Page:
Alycia Davis, PsyD
Alycia Davis, PsyD, is a clinical psychologist at UCLA TIES for Families. Dr. Davis received her doctorate in clinical psychology from the Graduate School of Applied and Professional Psychology at Rutgers University. Dr. Davis completed her predoctoral clinical internship at St. John’s Child and Family Development Center in Santa Monica, where she worked with children, teens, and families in a school-based and community mental health setting. Dr. Davis specializes in providing trauma informed, empirically supported assessment and interventions for children, adolescents, and young adults with a range of mood related symptoms. Dr. Davis is trained in providing interventions such as cognitive behavioral therapy (CBT) and dialectical behavior therapy (DBT) for children and adolescents with significant mood and behavioral dysregulation. At TIES, she provides individual, collateral, family and group therapy, provides clinical supervision of psychology externs and interns, and conducts preplacement consultation and psychological testing. In addition, Dr. Davis is the psychologist at the UCLA Bruin Guardian Scholars Program providing wellness workshops and mental health services to college students who have a history of involvement with the foster care system.
Farzana Saleem, Ph.D.
Dr. Farzana Saleem received her PhD in Clinical-Community Psychology and completed an APA accredited internship, with a specialization in trauma, at Children’s Hospital Los Angeles. Dr. Saleem is a University of California Chancellor’s Postdoctoral Fellow at the University of California Los Angeles in the Graduate School of Education and Information Studies and the Semel Institute for Neuroscience and Human Behavior, with affiliation in the Ralph J. Bunche Center for African American Studies. Dr. Saleem is interested in culturally relevant practices that can reduce the negative psychological consequences of racial stressors across the family and school context, as well understanding factors that promote or prohibit that process. Her clinical interests are in addressing trauma, identity concerns, and racial stressors. At TIES, she provides individual and family therapy to youth and their parents.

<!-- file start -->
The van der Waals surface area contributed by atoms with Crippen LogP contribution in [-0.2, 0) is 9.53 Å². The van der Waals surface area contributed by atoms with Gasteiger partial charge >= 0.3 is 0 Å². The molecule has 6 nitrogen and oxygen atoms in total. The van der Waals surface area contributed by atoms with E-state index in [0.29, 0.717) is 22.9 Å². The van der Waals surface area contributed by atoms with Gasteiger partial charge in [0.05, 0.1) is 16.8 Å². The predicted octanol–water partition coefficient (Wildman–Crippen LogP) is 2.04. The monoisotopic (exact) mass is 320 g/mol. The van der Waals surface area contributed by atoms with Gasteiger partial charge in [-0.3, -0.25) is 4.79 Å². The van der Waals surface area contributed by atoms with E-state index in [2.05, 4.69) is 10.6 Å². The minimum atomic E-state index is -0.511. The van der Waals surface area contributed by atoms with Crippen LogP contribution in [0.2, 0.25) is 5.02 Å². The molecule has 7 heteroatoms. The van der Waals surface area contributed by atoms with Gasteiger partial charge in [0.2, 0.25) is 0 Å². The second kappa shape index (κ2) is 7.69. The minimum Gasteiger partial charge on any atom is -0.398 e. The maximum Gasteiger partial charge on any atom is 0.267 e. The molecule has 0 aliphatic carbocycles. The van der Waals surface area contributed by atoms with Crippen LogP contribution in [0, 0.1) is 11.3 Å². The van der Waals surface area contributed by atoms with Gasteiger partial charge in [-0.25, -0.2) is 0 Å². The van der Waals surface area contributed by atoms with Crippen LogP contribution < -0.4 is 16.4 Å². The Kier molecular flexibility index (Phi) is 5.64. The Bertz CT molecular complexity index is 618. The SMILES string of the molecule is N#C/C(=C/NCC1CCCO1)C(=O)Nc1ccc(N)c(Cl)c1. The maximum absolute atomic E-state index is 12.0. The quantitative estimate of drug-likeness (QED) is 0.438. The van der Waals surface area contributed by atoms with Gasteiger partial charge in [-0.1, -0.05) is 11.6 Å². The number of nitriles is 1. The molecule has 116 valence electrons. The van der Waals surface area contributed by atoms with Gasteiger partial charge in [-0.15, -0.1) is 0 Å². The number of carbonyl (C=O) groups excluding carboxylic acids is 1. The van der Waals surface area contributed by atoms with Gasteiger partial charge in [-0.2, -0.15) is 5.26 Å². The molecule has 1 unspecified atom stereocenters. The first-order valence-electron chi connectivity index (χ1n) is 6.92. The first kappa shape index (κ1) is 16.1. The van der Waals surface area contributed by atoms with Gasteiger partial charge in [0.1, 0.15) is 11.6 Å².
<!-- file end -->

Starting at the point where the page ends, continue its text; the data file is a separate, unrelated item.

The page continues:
Lori Waldinger, M.A.
Rehabilitation Specialist, Educational Consultant
Lori Waldinger, M.A. is an Educational Consultant with UCLA TIES. She has worked with our project since 1998. She has a Master’s Degree and holds California teaching credentials in General Education and Special Education. She has special education teaching experiences in both public and in a non-public school setting. Since leaving the classroom in 1980, Ms. Waldinger has been in private practice as an advocate and educational consultant. In addition to her private practice, she provides direct educational and mental health support, consultation and advocacy services to the families and staff in the TIES project. Ms. Waldinger attends school meetings, participates in IEP and 504 Planning meetings and conducts school assessments. She also provides school observations and in-service trainings to school staff so that they can better support and understand the educational and mental health needs of TIES clients. Ms. Waldinger also participates in and provides consultation and recommendations to TIES staff, families and outside agency staff to identify and address the educational needs of individuals referred to TIES. Ms. Waldinger has presented workshops to families, agency and community staff on topics such as Understanding How Trauma Impacts Educational Functioning, Trauma-Informed Approaches to Address Student’s Educational and Mental Health Needs, and Managing ADHD in School.